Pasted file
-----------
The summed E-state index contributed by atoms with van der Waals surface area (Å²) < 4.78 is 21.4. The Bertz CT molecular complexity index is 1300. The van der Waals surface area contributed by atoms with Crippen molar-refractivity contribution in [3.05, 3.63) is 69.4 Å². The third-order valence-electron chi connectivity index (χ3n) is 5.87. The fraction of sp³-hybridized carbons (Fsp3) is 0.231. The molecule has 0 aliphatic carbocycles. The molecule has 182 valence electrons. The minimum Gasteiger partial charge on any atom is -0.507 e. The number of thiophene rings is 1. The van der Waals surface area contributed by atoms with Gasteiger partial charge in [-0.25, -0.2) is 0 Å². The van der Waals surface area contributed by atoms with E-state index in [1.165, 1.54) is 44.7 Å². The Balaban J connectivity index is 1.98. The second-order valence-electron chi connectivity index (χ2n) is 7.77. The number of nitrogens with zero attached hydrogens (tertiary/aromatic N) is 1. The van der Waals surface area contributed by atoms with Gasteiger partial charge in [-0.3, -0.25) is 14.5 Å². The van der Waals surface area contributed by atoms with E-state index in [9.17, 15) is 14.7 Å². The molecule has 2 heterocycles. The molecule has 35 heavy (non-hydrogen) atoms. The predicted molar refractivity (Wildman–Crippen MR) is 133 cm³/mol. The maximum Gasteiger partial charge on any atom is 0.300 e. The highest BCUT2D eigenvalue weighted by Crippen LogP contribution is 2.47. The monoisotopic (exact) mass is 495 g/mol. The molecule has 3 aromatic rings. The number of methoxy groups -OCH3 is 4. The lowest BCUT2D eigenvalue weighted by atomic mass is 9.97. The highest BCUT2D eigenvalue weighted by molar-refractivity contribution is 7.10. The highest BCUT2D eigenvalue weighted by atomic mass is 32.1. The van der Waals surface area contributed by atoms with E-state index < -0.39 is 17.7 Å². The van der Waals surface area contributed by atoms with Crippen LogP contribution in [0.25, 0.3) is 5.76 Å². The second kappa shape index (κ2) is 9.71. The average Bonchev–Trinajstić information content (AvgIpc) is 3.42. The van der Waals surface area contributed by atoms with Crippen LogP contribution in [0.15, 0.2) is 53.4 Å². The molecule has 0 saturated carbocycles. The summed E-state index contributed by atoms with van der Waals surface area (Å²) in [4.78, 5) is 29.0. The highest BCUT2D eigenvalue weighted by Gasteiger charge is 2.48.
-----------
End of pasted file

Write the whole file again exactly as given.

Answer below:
The summed E-state index contributed by atoms with van der Waals surface area (Å²) < 4.78 is 21.4. The Bertz CT molecular complexity index is 1300. The van der Waals surface area contributed by atoms with Crippen molar-refractivity contribution in [3.05, 3.63) is 69.4 Å². The third-order valence-electron chi connectivity index (χ3n) is 5.87. The fraction of sp³-hybridized carbons (Fsp3) is 0.231. The molecule has 0 aliphatic carbocycles. The molecule has 182 valence electrons. The minimum Gasteiger partial charge on any atom is -0.507 e. The number of thiophene rings is 1. The van der Waals surface area contributed by atoms with Gasteiger partial charge in [-0.25, -0.2) is 0 Å². The van der Waals surface area contributed by atoms with E-state index in [1.165, 1.54) is 44.7 Å². The Balaban J connectivity index is 1.98. The second-order valence-electron chi connectivity index (χ2n) is 7.77. The number of nitrogens with zero attached hydrogens (tertiary/aromatic N) is 1. The van der Waals surface area contributed by atoms with Gasteiger partial charge in [-0.3, -0.25) is 14.5 Å². The van der Waals surface area contributed by atoms with E-state index in [9.17, 15) is 14.7 Å². The molecule has 2 heterocycles. The molecule has 35 heavy (non-hydrogen) atoms. The predicted molar refractivity (Wildman–Crippen MR) is 133 cm³/mol. The maximum Gasteiger partial charge on any atom is 0.300 e. The highest BCUT2D eigenvalue weighted by Crippen LogP contribution is 2.47. The monoisotopic (exact) mass is 495 g/mol. The molecule has 3 aromatic rings. The number of methoxy groups -OCH3 is 4. The lowest BCUT2D eigenvalue weighted by atomic mass is 9.97. The highest BCUT2D eigenvalue weighted by molar-refractivity contribution is 7.10. The highest BCUT2D eigenvalue weighted by atomic mass is 32.1. The van der Waals surface area contributed by atoms with E-state index < -0.39 is 17.7 Å². The van der Waals surface area contributed by atoms with Crippen LogP contribution in [0.25, 0.3) is 5.76 Å². The second kappa shape index (κ2) is 9.71. The average Bonchev–Trinajstić information content (AvgIpc) is 3.42. The van der Waals surface area contributed by atoms with Crippen LogP contribution in [0.15, 0.2) is 53.4 Å². The molecule has 0 saturated carbocycles. The summed E-state index contributed by atoms with van der Waals surface area (Å²) in [4.78, 5) is 29.0. The highest BCUT2D eigenvalue weighted by Gasteiger charge is 2.48.